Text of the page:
Interview with Mary L. Hightower
QUESTION 11
JACKIE SHEARER:

Can you make, can you tell us how you felt about the kinds of things that Baraka was talking about at the convention. Did you see any connection between what he was saying and what you were doing back home?

MARY HIGHTOWER:

Well, um, yes, um, when, when he spoke, and he spoke about the, uh--

JACKIE SHEARER:

I'm sorry, could you begin it again and mention Baraka's name?

MARY HIGHTOWER:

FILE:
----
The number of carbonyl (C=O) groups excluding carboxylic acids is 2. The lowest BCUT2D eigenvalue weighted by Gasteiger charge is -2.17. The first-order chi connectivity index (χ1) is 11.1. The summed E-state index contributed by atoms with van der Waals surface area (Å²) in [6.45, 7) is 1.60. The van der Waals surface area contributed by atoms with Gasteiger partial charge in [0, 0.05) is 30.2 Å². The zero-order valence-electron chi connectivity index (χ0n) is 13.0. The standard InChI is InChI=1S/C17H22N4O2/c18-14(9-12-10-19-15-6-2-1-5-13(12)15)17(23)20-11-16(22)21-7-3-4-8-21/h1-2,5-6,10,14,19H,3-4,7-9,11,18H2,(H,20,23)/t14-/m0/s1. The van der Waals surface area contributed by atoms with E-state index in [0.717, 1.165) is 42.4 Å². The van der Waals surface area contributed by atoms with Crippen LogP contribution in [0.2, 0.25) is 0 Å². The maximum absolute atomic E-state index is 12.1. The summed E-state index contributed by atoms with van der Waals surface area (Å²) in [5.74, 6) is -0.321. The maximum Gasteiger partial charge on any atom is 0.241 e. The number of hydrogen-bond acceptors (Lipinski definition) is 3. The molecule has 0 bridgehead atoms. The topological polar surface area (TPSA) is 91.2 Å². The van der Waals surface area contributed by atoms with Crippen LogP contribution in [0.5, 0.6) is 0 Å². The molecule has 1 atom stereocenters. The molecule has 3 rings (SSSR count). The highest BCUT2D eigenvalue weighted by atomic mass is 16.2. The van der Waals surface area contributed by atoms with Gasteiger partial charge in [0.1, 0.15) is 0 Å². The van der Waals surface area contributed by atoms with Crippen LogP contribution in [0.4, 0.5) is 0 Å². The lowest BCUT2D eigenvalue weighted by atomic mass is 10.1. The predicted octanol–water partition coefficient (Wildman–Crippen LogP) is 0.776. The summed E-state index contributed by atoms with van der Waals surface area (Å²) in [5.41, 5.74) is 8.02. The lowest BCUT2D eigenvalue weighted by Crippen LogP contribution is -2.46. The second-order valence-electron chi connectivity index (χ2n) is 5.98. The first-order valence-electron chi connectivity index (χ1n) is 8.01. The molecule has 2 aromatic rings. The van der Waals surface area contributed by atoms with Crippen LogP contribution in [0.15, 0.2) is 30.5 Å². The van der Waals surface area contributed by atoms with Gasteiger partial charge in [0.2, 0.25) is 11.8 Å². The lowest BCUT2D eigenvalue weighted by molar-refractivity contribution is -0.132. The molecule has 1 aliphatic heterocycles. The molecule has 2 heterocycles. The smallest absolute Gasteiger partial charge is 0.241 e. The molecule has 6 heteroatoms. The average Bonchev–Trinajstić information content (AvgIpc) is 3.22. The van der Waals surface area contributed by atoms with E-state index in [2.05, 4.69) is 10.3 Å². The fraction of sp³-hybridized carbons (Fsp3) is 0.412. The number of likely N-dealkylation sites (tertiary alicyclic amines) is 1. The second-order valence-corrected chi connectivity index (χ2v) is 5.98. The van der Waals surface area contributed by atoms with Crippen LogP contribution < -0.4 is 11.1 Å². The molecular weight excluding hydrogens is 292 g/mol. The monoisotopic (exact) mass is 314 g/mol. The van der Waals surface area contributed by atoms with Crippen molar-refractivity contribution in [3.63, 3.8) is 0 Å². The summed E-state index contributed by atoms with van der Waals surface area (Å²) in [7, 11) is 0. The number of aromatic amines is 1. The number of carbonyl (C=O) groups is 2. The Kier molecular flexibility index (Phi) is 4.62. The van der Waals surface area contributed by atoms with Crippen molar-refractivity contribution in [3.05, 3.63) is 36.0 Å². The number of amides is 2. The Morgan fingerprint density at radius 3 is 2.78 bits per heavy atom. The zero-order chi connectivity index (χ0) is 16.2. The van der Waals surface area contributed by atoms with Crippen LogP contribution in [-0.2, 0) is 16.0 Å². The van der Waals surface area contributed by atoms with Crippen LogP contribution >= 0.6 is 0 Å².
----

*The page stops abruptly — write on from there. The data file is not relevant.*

Yeah, OK. When I heard Baraka, when he was first introduced to us at the convention, it was, um, really, ah, after listening to him for a very short time, I began to feel pride, ah, in the things that he talked about and, and thinking of the things that we were doing in Mississippi, ah, the kinds of work, or the kinds of activities that we were involved in in Mississippi. Ah, you could see a connection, ah, it, it was, the whole concept of, of, his working in Africa, ah, it really, at that time, it really brought to our, to my attention, and I think that it, it was that feeling, ah, with a lot of people, and I know the group that came from Holmes County, that, it was sense of pride, um, and it was something, you know, it, if I, it was at that moment that we, you, you could begin to look and feel proud about what you were doing, and feel proud about yourself, you know, because, um, I have a whole concept of, of people from Africa and what they were doing, and, and the kinds of people that they were was, you know, just totally erased, you know, by sitting there and listening to him talk, because we, in some sense, felt that, "Well, what you're doing is not any different than what we're doing here." You know, we're just in different places, and maybe in much smaller places, but our goals and our efforts are the same, and, ah, it was a great sense of pride, you know, to, to have, ah, listened to him and to, you know, have been in the same convention with him, you know, and, uh--